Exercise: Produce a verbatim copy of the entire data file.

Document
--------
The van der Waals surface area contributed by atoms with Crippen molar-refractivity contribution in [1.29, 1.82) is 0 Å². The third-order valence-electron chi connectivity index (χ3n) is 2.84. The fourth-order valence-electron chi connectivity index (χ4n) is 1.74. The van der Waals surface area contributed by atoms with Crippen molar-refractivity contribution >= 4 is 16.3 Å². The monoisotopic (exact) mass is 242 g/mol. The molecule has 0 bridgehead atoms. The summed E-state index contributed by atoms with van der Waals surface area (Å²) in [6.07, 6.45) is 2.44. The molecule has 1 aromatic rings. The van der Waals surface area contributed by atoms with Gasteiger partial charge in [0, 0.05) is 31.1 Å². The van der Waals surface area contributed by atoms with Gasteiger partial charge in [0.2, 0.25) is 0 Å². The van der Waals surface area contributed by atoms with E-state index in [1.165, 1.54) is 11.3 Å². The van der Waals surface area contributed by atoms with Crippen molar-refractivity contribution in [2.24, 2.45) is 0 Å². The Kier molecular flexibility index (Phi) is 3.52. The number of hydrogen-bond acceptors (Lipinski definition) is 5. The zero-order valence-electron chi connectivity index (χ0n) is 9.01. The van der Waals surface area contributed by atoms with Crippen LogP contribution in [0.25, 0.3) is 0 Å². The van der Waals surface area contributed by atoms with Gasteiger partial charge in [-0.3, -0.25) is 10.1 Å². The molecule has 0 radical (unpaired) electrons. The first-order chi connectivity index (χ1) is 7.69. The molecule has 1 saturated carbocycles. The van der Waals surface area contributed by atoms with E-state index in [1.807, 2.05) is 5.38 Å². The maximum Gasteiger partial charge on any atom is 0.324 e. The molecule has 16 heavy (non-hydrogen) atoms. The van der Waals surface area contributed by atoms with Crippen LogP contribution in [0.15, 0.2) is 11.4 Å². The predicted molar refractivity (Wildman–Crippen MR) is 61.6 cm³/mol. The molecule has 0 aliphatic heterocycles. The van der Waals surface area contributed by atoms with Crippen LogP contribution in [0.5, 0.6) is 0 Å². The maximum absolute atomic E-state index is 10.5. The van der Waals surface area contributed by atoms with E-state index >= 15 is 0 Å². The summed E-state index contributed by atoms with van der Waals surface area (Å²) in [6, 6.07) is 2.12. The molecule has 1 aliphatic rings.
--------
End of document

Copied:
The van der Waals surface area contributed by atoms with Crippen molar-refractivity contribution in [1.29, 1.82) is 0 Å². The third-order valence-electron chi connectivity index (χ3n) is 2.84. The fourth-order valence-electron chi connectivity index (χ4n) is 1.74. The van der Waals surface area contributed by atoms with Crippen molar-refractivity contribution >= 4 is 16.3 Å². The monoisotopic (exact) mass is 242 g/mol. The molecule has 0 bridgehead atoms. The summed E-state index contributed by atoms with van der Waals surface area (Å²) in [6.07, 6.45) is 2.44. The molecule has 1 aromatic rings. The van der Waals surface area contributed by atoms with Gasteiger partial charge in [0, 0.05) is 31.1 Å². The van der Waals surface area contributed by atoms with Gasteiger partial charge in [0.2, 0.25) is 0 Å². The van der Waals surface area contributed by atoms with E-state index in [1.165, 1.54) is 11.3 Å². The van der Waals surface area contributed by atoms with Crippen molar-refractivity contribution in [2.24, 2.45) is 0 Å². The Kier molecular flexibility index (Phi) is 3.52. The number of hydrogen-bond acceptors (Lipinski definition) is 5. The zero-order valence-electron chi connectivity index (χ0n) is 9.01. The van der Waals surface area contributed by atoms with Crippen LogP contribution in [0.25, 0.3) is 0 Å². The van der Waals surface area contributed by atoms with Gasteiger partial charge in [-0.3, -0.25) is 10.1 Å². The molecule has 0 radical (unpaired) electrons. The first-order chi connectivity index (χ1) is 7.69. The molecule has 1 saturated carbocycles. The van der Waals surface area contributed by atoms with E-state index in [1.807, 2.05) is 5.38 Å². The maximum Gasteiger partial charge on any atom is 0.324 e. The molecule has 16 heavy (non-hydrogen) atoms. The van der Waals surface area contributed by atoms with Crippen LogP contribution in [0.15, 0.2) is 11.4 Å². The predicted molar refractivity (Wildman–Crippen MR) is 61.6 cm³/mol. The molecule has 0 aliphatic heterocycles. The van der Waals surface area contributed by atoms with Crippen LogP contribution in [0.5, 0.6) is 0 Å². The maximum absolute atomic E-state index is 10.5. The van der Waals surface area contributed by atoms with E-state index >= 15 is 0 Å². The summed E-state index contributed by atoms with van der Waals surface area (Å²) in [6, 6.07) is 2.12. The molecule has 1 aliphatic rings.